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Watershed Protection and Flood Prevention Program

picture of a streamThe Watershed Protection and Flood Prevention Program assists Federal, State, local agencies, local government sponsors, tribal governments, and program participants in implementing watershed protection practices. The purpose of the program is to protect and restore watersheds from damage caused by erosion, floodwater, and sediment, to conserve and develop water and land resources, and solve natural resource and related economic problems on a watershed basis. The program provides technical and financial assistance to local project sponsors, builds partnerships, and requires local and state funding contribution. The watershed program is a unique and flexible approach to natural resource planning and management, focusing on proper land use and the installation of conservation practices.

The program is authorized by the Watershed Protection and Flood Prevention Act (Public Law 83-566) passed in 1954 when Congress recognized the serious natural resource and economic damages suffered in our nation's watersheds from flooding and sedimentation. The Act has been amended several times to address a broad range of natural resource and environmental issues. Today this authority can be used to assist communities to address almost any natural resource issue. The Act provides assistance to sponsors who develop projects on watersheds up to 250,000 acres (391 square miles) in size. Watershed plans are developed by interdisciplinary teams of technical specialists who assist the project sponsor.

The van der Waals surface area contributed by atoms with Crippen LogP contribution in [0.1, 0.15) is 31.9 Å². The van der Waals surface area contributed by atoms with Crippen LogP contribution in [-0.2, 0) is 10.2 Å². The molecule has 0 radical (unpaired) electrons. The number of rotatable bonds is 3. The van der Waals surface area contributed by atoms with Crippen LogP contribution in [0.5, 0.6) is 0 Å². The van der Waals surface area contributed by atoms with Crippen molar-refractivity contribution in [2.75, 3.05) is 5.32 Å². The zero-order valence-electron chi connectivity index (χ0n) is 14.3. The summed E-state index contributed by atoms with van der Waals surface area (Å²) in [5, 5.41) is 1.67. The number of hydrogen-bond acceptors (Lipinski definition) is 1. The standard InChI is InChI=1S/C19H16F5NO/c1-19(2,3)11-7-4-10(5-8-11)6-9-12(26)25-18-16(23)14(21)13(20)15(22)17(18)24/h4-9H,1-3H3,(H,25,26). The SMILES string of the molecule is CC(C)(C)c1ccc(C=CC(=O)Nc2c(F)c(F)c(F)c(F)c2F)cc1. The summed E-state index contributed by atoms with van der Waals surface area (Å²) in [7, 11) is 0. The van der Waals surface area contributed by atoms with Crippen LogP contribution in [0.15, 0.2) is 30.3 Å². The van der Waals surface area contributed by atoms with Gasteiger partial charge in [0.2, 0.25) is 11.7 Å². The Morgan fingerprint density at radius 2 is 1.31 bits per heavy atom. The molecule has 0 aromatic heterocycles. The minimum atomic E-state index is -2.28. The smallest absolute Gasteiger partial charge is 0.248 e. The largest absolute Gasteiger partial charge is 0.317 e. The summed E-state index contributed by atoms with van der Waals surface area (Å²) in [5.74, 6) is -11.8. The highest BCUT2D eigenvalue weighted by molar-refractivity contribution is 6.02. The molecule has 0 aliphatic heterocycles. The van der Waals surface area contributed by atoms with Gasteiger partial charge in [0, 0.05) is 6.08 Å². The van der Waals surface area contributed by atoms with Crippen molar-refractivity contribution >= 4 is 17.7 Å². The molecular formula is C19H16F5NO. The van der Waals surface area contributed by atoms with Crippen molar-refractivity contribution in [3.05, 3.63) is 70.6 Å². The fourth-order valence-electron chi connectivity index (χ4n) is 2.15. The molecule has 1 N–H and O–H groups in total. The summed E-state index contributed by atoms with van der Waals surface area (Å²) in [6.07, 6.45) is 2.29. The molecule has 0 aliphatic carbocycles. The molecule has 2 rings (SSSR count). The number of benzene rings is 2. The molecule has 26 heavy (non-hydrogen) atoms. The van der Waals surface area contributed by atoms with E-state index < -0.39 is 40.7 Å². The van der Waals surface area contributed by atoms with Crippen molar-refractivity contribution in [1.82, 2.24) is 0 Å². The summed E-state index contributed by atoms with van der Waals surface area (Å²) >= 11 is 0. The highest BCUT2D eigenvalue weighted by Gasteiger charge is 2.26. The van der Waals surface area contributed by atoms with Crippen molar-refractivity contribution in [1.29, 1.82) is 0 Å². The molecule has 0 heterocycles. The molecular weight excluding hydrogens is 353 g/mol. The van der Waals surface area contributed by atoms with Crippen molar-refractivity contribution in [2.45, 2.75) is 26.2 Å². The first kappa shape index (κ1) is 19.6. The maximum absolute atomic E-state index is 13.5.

Learn more on the Watershed Protection and Flood Prevention Program.

Accomplishments in Georgia

  • 93 watershed projects planned and completed
  • 357 flood retardant structures (watershed dams) built
  • 19 watershed dams used for water supply for local communities
  • 7 dams used for community recreation

Description of Eligible Purposes

Watershed projects may be developed for one or more of the purposes authorized by Public Law 83-566. Project measures include land treatment practices including both structural and nonstructural. 

For more information, please contact the Assistant State Conservationist-Programs.